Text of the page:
Polyphagous Shot Hole Borer
PSHB in CaliforniaThe Polyphagous Shot Hole Borer (PSHB) is a new pest in Southern California. This boring beetle, from the group of beetles known as ambrosia beetles, drills into trees and brings with it a fungus (Fusarium sp.). The PSHB attacks many species of trees, but many species are resistant to the fungus it carries. The beetle is dark brown to black and tiny, with females between 0.07 and 0.1 inches long, and males even smaller, usually about 0.05 inches long. Pregnant females bore through the tree’s bark, creating galleries under the bark. They plant the fungus in these galleries, where it grows and spreads throughout a susceptible tree. The female then lays her eggs in these galleries and when the eggs hatch, the larvae eat the fungus. The larvae develop into adults in about a month. Many more of the larvae develop into females than males, and the females mate with the males (their brothers) while still in the gallery. The pregnant females then pick up some of the fungus in their mouths, and leave through the entry holes created by their mothers to start the process again.
There are several potential outcomes of a beetle attack.
- Beetle is repelled with no infection. This has been observed in 20 species of trees. Investigators are trying to figure out what features of the tree might repel the beetle.
- Beetle drills into the tree and transmits the fungus, but doesn’t produce offspring. This has been observed in over 50% of the tree species attacked. We don’t know the final outcome of this interaction. Often leakage of xylem fluid is noticed on the trunk and branches. Maybe nothing bad will happen to the tree, but the tree could suffer if the xylem vessels are clogged up, which could cause dieback of branches. Damage could also make the tree more prone to attack from other pest species.
- Beetle drills into the tree, fungus infects the tree, and the beetle produces offspring in the tree. This has been seen in about 8% of the tree species attacked, and these species are considered true host of PSHB, and include box elder, coast live oak, and avocado. Interestingly from a natural resources perspective, it also includes invasive plants like castor bean and tree of heaven (Ailanthus). Some trees seem to suffer mild symptoms like branch die-back, while others are killed outright.
The pest in California
The PSHB seems to have originated in South East Asia or Africa. At first, researchers identified it as the Tea Shot Hole Borer (Euwallaecea fornicatus), which it very closely resembles, but DNA evidence points to it being a new, as yet unnamed species in the same genus. The symbiotic fungus may also be a new unnamed species, in the genus Fusarium, which is commonly associated with ambrosia beetles. The PSHB was first found at Whittier Narrows in Los Angeles County in 2003. From 2003-2010 the beetle was found on a few ornamental trees, then in 2010 it was the presumptive cause of the death of a large number of box elder street trees in Long Beach. In 2012 the beetle was collected from a backyard avocado tree in South Gate, and from several tree species at local botanical gardens. It now appears to be established in Los Angeles, Orange, and Riverside Counties. It attacks a wide range of native, ornamental, and horticultural trees, and has caused severe damage in avocado groves in Israel. As of summer 2012, it’s been found to attack over 200 species of trees in the LA area, including the native Coast Live Oak (Quercus agrifolia) and the California sycamore (Platanus racemosa), and 52 species (about 57%) of the most common street trees in the area. For a recent distribution map for the pest, click here. For the latest information about the impacts of PSHB/Fusaium complex on various species including a list of reproductive hosts in Southern California from Dr. Akif Eskalen, click here.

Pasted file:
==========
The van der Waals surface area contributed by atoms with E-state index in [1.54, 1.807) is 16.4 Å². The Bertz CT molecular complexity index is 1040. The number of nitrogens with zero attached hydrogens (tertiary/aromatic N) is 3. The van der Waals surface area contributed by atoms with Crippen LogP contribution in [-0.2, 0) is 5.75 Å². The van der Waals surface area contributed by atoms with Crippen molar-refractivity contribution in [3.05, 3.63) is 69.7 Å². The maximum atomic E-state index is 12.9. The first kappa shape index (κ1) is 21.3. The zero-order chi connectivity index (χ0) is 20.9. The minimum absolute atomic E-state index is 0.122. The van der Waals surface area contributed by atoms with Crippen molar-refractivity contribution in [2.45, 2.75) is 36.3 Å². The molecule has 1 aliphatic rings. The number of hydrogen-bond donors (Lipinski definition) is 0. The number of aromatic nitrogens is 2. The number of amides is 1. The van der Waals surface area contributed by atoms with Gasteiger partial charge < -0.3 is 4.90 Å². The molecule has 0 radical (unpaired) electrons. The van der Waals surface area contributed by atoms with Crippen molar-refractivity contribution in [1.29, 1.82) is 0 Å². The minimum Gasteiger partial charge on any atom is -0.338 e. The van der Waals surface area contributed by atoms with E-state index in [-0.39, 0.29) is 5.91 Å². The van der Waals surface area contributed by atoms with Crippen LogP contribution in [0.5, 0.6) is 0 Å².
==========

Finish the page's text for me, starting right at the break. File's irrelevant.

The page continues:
Protect your trees and local habitat from a variety of pest species by avoiding moving infected wood around – use firewood locally.
PSHB has been found to attack healthy trees, but as always a good defense against disease is to keep trees in optimal health. Healthy trees are also more likely to recover more quickly from an attack. Choose trees that are appropriate for the site and don’t require a lot of additional water. Provide appropriate soils and access for roots to grow and expand. Avoid excessivepruning, over- or under-watering, and planting inappropriate companion plants within the dripline. If trees are infected, systemic insecticides generally are poor for treating ambrosia beetles. Prophylactic spraying of the bark could be used to protect uninfected trees in some situations. Sterilize pruning tools between uses to avoid spreading the fungus. Chipping and solarizing/tarping infested wood may help to limit the spread of the beetle/fungus complex.
If you think PSHB is affecting your trees, please contact your local Agricultural Commissioner's office. In Los Angeles County, click here.
R. Stouthamer, P. Rugman-Jones, A. Eskalen, A. Gonzalez, G. Arakelian, D. Hodel, S. Drill
Department of Entomology & Department of Plant Pathology and Microbiology,UniversityofCalifornia,Riverside
Los AngelesCountyAgricultural Commissioner/Weights and Measures